THE COURTS In Canada, many individuals have pressed for legal reform using the court system by challenging the constitutionality of laws they believe infringe or violate the rights and freedoms of Canadians. If the courts declare a law to be unconstitutional, the law is no longer valid, and Parliament is given the opportunity to write new legislation that does not do so.
Sue Rodriguez appealed to the Supreme Court of Canada to repeal Section 24 of the Criminal Code which made it illegal to help another person commit suicide, arguing that it infringed on her right to security of the person under Section 7 of the Charter. …Although the Supreme Court ruled against her petition, the split indicated this issue was, and still is, a source of controversy in Canadian society.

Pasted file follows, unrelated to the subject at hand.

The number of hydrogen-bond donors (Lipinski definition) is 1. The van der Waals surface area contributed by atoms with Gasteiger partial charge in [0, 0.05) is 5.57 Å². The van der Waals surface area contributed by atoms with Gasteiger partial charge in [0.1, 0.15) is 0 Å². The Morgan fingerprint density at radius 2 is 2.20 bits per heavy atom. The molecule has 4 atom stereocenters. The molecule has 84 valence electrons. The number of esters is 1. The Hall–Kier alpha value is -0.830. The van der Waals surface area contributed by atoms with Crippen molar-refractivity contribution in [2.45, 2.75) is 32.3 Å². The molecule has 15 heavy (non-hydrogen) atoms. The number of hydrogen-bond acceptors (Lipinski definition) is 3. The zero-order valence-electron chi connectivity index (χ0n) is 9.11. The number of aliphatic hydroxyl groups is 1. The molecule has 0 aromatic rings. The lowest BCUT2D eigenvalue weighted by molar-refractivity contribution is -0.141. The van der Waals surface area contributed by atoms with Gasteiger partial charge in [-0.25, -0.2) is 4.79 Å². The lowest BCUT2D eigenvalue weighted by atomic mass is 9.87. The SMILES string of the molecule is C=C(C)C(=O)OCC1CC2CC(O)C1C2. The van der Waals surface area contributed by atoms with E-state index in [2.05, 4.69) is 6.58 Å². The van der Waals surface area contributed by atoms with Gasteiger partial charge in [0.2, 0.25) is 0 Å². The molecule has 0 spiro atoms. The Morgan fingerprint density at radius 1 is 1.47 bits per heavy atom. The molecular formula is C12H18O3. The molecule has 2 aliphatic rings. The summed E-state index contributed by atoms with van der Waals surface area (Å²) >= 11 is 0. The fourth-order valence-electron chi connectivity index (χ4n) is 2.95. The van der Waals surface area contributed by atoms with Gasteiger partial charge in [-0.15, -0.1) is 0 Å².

Richard Sauve, convicted of 1 st degree murder and in prison for life, challenged Section 51(e) of the Canada Elections Act which denied prisoners the right to vote, stating that it violated Section 3 of the Charter. …The Supreme Court agreed, and although the government tried to rewrite the law so that it only applied to those in federal penitentiaries, Sauve once again challenged it and won. Prisoners are now allowed to vote.
THE GOVERNMENT The elected legislature has the constitutional authority to make law and is the chief instrument of law reform. …A bill becomes a law when it has been enacted by the legislature and has received royal assent. …The Law Commission of Canada was established by the government to review Canadian laws and determine whether they meet Canada’s needs, or need to be changed.
ASSIGNMENT 1. How does a Bill of Rights or a Constitution make legal change easy? 2. What is necessary for judges in a democracy to be able to effect legal change? 3. Give a practical example how each of the following led to a change in Canadian law: a) demographics b) technology c) social attitudes d) national emergencies e) globalization 4. Note who can change laws in our system